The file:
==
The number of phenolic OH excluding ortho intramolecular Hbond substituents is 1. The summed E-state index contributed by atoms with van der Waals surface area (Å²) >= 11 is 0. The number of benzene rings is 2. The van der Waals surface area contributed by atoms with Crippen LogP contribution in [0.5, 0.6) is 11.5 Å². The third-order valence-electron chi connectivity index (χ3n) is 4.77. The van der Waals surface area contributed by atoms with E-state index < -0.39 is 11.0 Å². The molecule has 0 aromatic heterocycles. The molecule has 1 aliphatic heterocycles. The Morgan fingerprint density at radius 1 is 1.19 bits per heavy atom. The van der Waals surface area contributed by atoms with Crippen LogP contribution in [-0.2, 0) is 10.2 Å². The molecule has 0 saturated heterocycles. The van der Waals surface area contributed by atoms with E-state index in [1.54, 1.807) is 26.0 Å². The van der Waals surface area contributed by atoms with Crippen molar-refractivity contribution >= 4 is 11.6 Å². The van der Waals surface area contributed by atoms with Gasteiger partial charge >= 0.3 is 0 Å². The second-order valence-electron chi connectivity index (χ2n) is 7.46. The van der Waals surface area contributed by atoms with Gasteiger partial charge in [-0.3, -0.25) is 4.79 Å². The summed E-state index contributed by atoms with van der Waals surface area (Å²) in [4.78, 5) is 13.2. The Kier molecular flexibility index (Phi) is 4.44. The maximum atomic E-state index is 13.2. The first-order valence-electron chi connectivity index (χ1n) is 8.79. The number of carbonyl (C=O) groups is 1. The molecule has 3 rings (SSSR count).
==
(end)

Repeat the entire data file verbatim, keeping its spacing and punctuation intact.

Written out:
The number of phenolic OH excluding ortho intramolecular Hbond substituents is 1. The summed E-state index contributed by atoms with van der Waals surface area (Å²) >= 11 is 0. The number of benzene rings is 2. The van der Waals surface area contributed by atoms with Crippen LogP contribution in [0.5, 0.6) is 11.5 Å². The third-order valence-electron chi connectivity index (χ3n) is 4.77. The van der Waals surface area contributed by atoms with E-state index < -0.39 is 11.0 Å². The molecule has 0 aromatic heterocycles. The molecule has 1 aliphatic heterocycles. The Morgan fingerprint density at radius 1 is 1.19 bits per heavy atom. The van der Waals surface area contributed by atoms with Crippen LogP contribution in [-0.2, 0) is 10.2 Å². The molecule has 0 saturated heterocycles. The van der Waals surface area contributed by atoms with E-state index in [1.54, 1.807) is 26.0 Å². The van der Waals surface area contributed by atoms with Crippen molar-refractivity contribution >= 4 is 11.6 Å². The van der Waals surface area contributed by atoms with Gasteiger partial charge >= 0.3 is 0 Å². The second-order valence-electron chi connectivity index (χ2n) is 7.46. The van der Waals surface area contributed by atoms with Gasteiger partial charge in [-0.3, -0.25) is 4.79 Å². The summed E-state index contributed by atoms with van der Waals surface area (Å²) in [4.78, 5) is 13.2. The Kier molecular flexibility index (Phi) is 4.44. The maximum atomic E-state index is 13.2. The first-order valence-electron chi connectivity index (χ1n) is 8.79. The number of carbonyl (C=O) groups is 1. The molecule has 3 rings (SSSR count).